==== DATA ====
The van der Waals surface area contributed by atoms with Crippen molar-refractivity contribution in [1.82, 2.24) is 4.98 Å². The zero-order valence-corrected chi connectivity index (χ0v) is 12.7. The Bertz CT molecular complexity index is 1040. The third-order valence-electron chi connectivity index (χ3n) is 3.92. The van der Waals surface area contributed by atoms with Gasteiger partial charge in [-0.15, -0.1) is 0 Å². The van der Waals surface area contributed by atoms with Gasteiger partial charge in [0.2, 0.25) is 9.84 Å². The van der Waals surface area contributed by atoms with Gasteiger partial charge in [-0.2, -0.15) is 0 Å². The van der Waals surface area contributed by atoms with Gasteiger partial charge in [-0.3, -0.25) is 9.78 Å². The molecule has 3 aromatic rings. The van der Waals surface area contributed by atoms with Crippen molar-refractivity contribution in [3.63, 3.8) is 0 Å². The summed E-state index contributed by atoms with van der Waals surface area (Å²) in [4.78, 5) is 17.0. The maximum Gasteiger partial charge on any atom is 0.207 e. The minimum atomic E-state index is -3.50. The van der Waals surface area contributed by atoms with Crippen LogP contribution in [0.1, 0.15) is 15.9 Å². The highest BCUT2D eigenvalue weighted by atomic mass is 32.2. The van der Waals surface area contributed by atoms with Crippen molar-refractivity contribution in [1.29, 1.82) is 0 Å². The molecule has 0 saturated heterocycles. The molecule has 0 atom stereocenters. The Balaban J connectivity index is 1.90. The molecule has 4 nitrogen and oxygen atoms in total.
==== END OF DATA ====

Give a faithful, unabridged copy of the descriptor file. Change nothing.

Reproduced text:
The van der Waals surface area contributed by atoms with Crippen molar-refractivity contribution in [1.82, 2.24) is 4.98 Å². The zero-order valence-corrected chi connectivity index (χ0v) is 12.7. The Bertz CT molecular complexity index is 1040. The third-order valence-electron chi connectivity index (χ3n) is 3.92. The van der Waals surface area contributed by atoms with Gasteiger partial charge in [-0.15, -0.1) is 0 Å². The van der Waals surface area contributed by atoms with Gasteiger partial charge in [0.2, 0.25) is 9.84 Å². The van der Waals surface area contributed by atoms with Gasteiger partial charge in [-0.2, -0.15) is 0 Å². The van der Waals surface area contributed by atoms with Gasteiger partial charge in [-0.3, -0.25) is 9.78 Å². The molecule has 3 aromatic rings. The van der Waals surface area contributed by atoms with Crippen molar-refractivity contribution in [3.63, 3.8) is 0 Å². The summed E-state index contributed by atoms with van der Waals surface area (Å²) in [4.78, 5) is 17.0. The maximum Gasteiger partial charge on any atom is 0.207 e. The minimum atomic E-state index is -3.50. The van der Waals surface area contributed by atoms with Crippen LogP contribution in [0.1, 0.15) is 15.9 Å². The highest BCUT2D eigenvalue weighted by atomic mass is 32.2. The van der Waals surface area contributed by atoms with Crippen molar-refractivity contribution in [1.29, 1.82) is 0 Å². The molecule has 0 saturated heterocycles. The molecule has 0 atom stereocenters. The Balaban J connectivity index is 1.90. The molecule has 4 nitrogen and oxygen atoms in total.